A mass grassroots electoral operation is being organised to elect spokespeople for communal councils and twenty new communes in Venezuela’s capital, Caracas.
The operation has drawn national media attention as these will be the first communal elections to use the National Electoral Council’s (CNE) electronic voting system.
The director of the CNE’s Office for Citizen Participation, Joen Keiler Jimenez, explained to the media last Monday that while the CNE is providing equipment and technical support, “it is the communal councils, through their own electoral commissions, that carry out the elections”.
The capital-wide “communal electoral operation” is a result of cooperation between communal councils, the CNE, and the government’s Foundation for Communal Power and Development (Fundacomunal), with the aim being to elect new spokespeople to the city’s communal councils.
This will be followed by elections to choose the spokespeople and founding charters of twenty new communes in Caracas. The communes will then be able to formally register with the Ministry of Communes.
Communes in Venezuela are participatory democratic bodies that promote local self-governance and undertake public projects to develop the community. The Communes Law, which was passed in 2010, sets the legal framework for their formation and their functioning.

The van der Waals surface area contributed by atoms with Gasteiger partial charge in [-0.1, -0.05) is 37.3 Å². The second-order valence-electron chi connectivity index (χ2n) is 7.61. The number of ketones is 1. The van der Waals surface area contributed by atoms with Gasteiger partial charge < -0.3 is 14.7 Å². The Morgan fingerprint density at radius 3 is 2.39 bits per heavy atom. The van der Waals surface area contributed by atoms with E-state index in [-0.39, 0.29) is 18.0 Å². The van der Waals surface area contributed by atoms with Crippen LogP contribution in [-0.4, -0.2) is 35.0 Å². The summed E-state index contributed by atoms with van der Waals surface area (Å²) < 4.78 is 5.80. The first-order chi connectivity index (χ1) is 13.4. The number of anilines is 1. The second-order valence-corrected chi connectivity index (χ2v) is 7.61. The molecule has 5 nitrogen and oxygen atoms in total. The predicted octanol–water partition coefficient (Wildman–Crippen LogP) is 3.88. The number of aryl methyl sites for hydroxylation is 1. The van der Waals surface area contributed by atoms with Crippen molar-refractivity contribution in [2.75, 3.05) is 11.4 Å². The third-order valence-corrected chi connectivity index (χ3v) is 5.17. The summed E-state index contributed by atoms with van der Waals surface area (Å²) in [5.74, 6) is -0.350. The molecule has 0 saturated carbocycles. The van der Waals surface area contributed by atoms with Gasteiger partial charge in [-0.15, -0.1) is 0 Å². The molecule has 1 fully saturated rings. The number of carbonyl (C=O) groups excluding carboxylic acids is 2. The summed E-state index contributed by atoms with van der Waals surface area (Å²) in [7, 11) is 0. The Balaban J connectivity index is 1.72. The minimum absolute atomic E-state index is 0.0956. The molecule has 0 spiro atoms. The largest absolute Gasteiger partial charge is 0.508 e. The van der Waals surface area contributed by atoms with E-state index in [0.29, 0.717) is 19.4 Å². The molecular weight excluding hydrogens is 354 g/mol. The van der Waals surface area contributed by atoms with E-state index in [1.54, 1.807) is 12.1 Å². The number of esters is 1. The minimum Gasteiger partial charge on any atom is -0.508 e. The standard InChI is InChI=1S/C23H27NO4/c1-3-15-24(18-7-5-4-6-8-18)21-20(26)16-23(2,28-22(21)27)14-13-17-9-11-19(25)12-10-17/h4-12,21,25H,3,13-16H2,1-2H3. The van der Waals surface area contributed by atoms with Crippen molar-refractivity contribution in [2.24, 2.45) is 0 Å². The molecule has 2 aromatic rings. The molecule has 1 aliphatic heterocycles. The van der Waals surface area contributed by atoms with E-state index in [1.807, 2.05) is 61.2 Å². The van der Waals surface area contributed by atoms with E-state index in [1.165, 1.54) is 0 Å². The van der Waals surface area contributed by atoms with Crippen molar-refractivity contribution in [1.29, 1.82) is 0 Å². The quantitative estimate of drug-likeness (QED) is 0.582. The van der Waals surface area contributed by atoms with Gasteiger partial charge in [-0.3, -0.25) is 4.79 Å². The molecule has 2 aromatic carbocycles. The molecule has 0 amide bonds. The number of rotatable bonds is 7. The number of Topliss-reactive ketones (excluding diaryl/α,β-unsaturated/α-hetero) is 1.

Communes are formed by groups of communal councils, which cover smaller territorial units and likewise exercise local self-governance. While there are over 44,000 registered communal councils, there are only around 200 established or developing communes in the country.
The first elections of the “communal electoral operation” in Caracas will take place on 22 September in the 23 de Enero district, when twenty-seven communal councils will choose the spokespeople of the new “Socialist Faith” and “Simon Bolivar” communes.
Each commune will contain twelve commissions of two members each, with around 50 spokespeople to be elected overall. It is estimated that over 5,500 local citizens will participate in the vote.
Legra Serrano of the Simon Bolivar Commune explained to the media that the electoral commissions of the communal councils that are organising the vote are currently participating in training workshops provided by the CNE.
“This process isn’t straightforward because above all we’re motivating the people. It’s necessary for the population to actively participate, not only in the vote, but in [creating] the communal structure,” she said.
The activist added that there have been technical challenges to organising the communal election, such as updating the electoral registers of the sixteen communal councils that will form the Simon Bolivar Commune.
The CNE meanwhile reports that in the first quarter of 2013 it offered technical electoral support to 823 communal councils, as well as supervising 400 communal council and 5 commune elections.